Subject: I have found a DVD that I think you would enjoy
|The Houston Ballet |
Image / Journey / Ghost Dances
Actor: Houston Ballet
Genres: Special Interests, Educational, Musicals & Performing Arts
Founded in 1968, the Houston Ballet has developed into one of the most highly regarded in America, with an extensive repertoire of both classical and modern dance. The company tours internationally and is particularly note... more »
Two Out of Three is not too bad
(4 out of 5 stars)
"I saw these three short ballets when they debuted about 10 years ago. This is an excellent recording of the performances. By far the best of the three is "Ghost Dances". Choreographed to folk music originally performed by the famed Chilean group, Inti Illimani, the work is a treat for both the eyes and the ears. The costumes and the power of the three " ghosts" was amazing. Running a close second is "Image", a piece that showcases the then prima ballerina of the Houston Ballet, Janie Parker. Based on the life and death of Marilyn Monroe, this is a somewhat disturbing piece made more so by the very expressive dancing of Ms. Parker. Her performance is haunting. The third ballet, "Journey" did not appeal to me 10 years ago and still does not. The choreography is OK but the atonal music is not for everyone. However, like the title of this review says, two out of three is not too bad. The DVD is well worth owning for "Ghost Dances" alone."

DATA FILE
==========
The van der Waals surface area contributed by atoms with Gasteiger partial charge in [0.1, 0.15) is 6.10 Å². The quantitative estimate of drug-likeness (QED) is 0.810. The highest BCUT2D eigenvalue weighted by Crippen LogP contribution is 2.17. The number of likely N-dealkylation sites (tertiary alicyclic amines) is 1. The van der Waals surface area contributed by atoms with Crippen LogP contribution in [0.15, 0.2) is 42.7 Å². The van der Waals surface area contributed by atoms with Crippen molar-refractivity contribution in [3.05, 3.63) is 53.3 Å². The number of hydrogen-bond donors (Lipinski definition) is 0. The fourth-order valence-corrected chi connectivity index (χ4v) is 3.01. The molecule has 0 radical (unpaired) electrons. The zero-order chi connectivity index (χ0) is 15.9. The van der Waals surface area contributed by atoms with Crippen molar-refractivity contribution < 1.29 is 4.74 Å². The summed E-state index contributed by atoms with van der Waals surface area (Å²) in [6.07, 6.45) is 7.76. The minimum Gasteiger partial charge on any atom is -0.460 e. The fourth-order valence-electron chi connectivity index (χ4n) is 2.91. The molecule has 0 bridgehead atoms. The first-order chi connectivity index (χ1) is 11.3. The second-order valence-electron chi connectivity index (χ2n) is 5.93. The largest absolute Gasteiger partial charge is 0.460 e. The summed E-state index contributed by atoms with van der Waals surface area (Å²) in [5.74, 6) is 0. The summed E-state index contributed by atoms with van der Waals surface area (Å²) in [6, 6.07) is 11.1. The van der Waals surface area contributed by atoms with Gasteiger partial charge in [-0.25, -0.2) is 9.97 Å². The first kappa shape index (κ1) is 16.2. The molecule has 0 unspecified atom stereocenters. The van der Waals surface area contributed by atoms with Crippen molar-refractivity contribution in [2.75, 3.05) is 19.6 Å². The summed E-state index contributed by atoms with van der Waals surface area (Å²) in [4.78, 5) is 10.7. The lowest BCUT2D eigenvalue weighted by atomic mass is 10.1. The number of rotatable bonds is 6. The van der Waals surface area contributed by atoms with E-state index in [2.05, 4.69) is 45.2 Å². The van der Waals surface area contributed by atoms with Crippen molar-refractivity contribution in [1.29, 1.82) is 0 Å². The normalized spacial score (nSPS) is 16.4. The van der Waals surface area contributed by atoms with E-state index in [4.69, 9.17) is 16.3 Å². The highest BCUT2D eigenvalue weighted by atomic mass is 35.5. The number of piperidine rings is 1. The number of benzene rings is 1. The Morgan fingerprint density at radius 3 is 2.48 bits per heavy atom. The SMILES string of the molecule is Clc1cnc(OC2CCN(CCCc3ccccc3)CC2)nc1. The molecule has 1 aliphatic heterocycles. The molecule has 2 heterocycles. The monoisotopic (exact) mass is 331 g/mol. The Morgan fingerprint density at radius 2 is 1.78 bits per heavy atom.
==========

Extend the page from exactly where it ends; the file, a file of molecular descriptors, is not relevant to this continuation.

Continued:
Emotional dance at its finest
Bob Armstrong | Katy, TX USA | 05/29/2004
(5 out of 5 stars)
"The Houston Ballet in its heyday featured some of the world's best dancers and choreographers, as evidenced in this fine recording. In "Ghost Dances," Li Cunxin, along with the other ghosts, projects immense stage presence combined with unforgettable grace, wit, and power. In "Image," Janie Parker shows excellent kinesthetic skills, but her forte lies in reflecting emotion. Her portrayal of Marilyn Monroe is intensely affecting, almost painful to watch in its abrupt changes from agony to joy and back.By the way, don't miss Li Cunxin's riveting autobiography, "Mao's Last Dancer," a 2004 publication. It's not only a revealing glimpse into the world of ballet, but also dramatizes how vast a gulf exists between the medieval living conditions in central China and the comforts of the affluent Western world."